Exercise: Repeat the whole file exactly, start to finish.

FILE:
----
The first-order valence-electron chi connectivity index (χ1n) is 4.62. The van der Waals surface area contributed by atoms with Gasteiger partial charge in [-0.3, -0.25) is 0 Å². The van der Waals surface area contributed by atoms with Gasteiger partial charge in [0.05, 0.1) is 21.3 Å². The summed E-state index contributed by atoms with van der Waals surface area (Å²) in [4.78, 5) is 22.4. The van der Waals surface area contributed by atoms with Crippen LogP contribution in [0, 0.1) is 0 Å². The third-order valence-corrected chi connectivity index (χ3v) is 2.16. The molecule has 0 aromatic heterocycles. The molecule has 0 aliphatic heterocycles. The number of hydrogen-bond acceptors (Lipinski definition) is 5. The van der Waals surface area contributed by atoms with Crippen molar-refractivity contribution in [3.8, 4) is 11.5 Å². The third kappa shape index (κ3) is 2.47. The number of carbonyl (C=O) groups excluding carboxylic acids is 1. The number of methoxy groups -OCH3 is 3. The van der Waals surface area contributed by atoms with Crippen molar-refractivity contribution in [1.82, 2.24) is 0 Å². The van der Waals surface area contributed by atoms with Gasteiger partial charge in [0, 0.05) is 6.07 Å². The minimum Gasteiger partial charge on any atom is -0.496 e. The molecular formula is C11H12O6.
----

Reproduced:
The first-order valence-electron chi connectivity index (χ1n) is 4.62. The van der Waals surface area contributed by atoms with Gasteiger partial charge in [-0.3, -0.25) is 0 Å². The van der Waals surface area contributed by atoms with Gasteiger partial charge in [0.05, 0.1) is 21.3 Å². The summed E-state index contributed by atoms with van der Waals surface area (Å²) in [4.78, 5) is 22.4. The van der Waals surface area contributed by atoms with Crippen LogP contribution in [0, 0.1) is 0 Å². The third-order valence-corrected chi connectivity index (χ3v) is 2.16. The molecule has 0 aromatic heterocycles. The molecule has 0 aliphatic heterocycles. The number of hydrogen-bond acceptors (Lipinski definition) is 5. The van der Waals surface area contributed by atoms with Crippen molar-refractivity contribution in [3.8, 4) is 11.5 Å². The third kappa shape index (κ3) is 2.47. The number of carbonyl (C=O) groups excluding carboxylic acids is 1. The number of methoxy groups -OCH3 is 3. The van der Waals surface area contributed by atoms with Crippen molar-refractivity contribution in [1.82, 2.24) is 0 Å². The van der Waals surface area contributed by atoms with Gasteiger partial charge in [0, 0.05) is 6.07 Å². The minimum Gasteiger partial charge on any atom is -0.496 e. The molecular formula is C11H12O6.